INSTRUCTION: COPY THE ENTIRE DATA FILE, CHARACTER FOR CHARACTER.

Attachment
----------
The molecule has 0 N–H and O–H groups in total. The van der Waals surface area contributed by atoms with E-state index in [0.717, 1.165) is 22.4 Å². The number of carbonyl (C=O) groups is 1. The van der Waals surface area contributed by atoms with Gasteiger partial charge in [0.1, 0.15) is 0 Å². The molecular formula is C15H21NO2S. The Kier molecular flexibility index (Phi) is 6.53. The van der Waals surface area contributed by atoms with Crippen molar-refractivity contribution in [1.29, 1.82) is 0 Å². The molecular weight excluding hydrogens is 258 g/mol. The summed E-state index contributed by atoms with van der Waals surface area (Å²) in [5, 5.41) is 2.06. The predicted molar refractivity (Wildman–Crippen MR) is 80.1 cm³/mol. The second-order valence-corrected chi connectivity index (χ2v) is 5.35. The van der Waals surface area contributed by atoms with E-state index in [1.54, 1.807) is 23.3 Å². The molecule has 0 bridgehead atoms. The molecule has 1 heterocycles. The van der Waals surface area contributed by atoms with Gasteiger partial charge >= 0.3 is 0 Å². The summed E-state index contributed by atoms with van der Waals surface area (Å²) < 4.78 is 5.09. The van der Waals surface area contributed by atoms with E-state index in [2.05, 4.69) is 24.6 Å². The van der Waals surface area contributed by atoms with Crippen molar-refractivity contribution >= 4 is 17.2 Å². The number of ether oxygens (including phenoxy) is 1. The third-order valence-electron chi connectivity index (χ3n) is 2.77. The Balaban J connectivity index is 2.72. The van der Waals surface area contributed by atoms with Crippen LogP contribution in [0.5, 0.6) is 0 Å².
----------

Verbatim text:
The molecule has 0 N–H and O–H groups in total. The van der Waals surface area contributed by atoms with E-state index in [0.717, 1.165) is 22.4 Å². The number of carbonyl (C=O) groups is 1. The van der Waals surface area contributed by atoms with Gasteiger partial charge in [0.1, 0.15) is 0 Å². The molecular formula is C15H21NO2S. The Kier molecular flexibility index (Phi) is 6.53. The van der Waals surface area contributed by atoms with Crippen molar-refractivity contribution in [1.29, 1.82) is 0 Å². The molecular weight excluding hydrogens is 258 g/mol. The summed E-state index contributed by atoms with van der Waals surface area (Å²) in [5, 5.41) is 2.06. The predicted molar refractivity (Wildman–Crippen MR) is 80.1 cm³/mol. The second-order valence-corrected chi connectivity index (χ2v) is 5.35. The van der Waals surface area contributed by atoms with E-state index in [1.54, 1.807) is 23.3 Å². The molecule has 0 bridgehead atoms. The molecule has 1 heterocycles. The van der Waals surface area contributed by atoms with Gasteiger partial charge >= 0.3 is 0 Å². The summed E-state index contributed by atoms with van der Waals surface area (Å²) < 4.78 is 5.09. The van der Waals surface area contributed by atoms with E-state index in [2.05, 4.69) is 24.6 Å². The van der Waals surface area contributed by atoms with Crippen molar-refractivity contribution >= 4 is 17.2 Å². The number of ether oxygens (including phenoxy) is 1. The third-order valence-electron chi connectivity index (χ3n) is 2.77. The Balaban J connectivity index is 2.72. The van der Waals surface area contributed by atoms with Crippen LogP contribution in [0.5, 0.6) is 0 Å².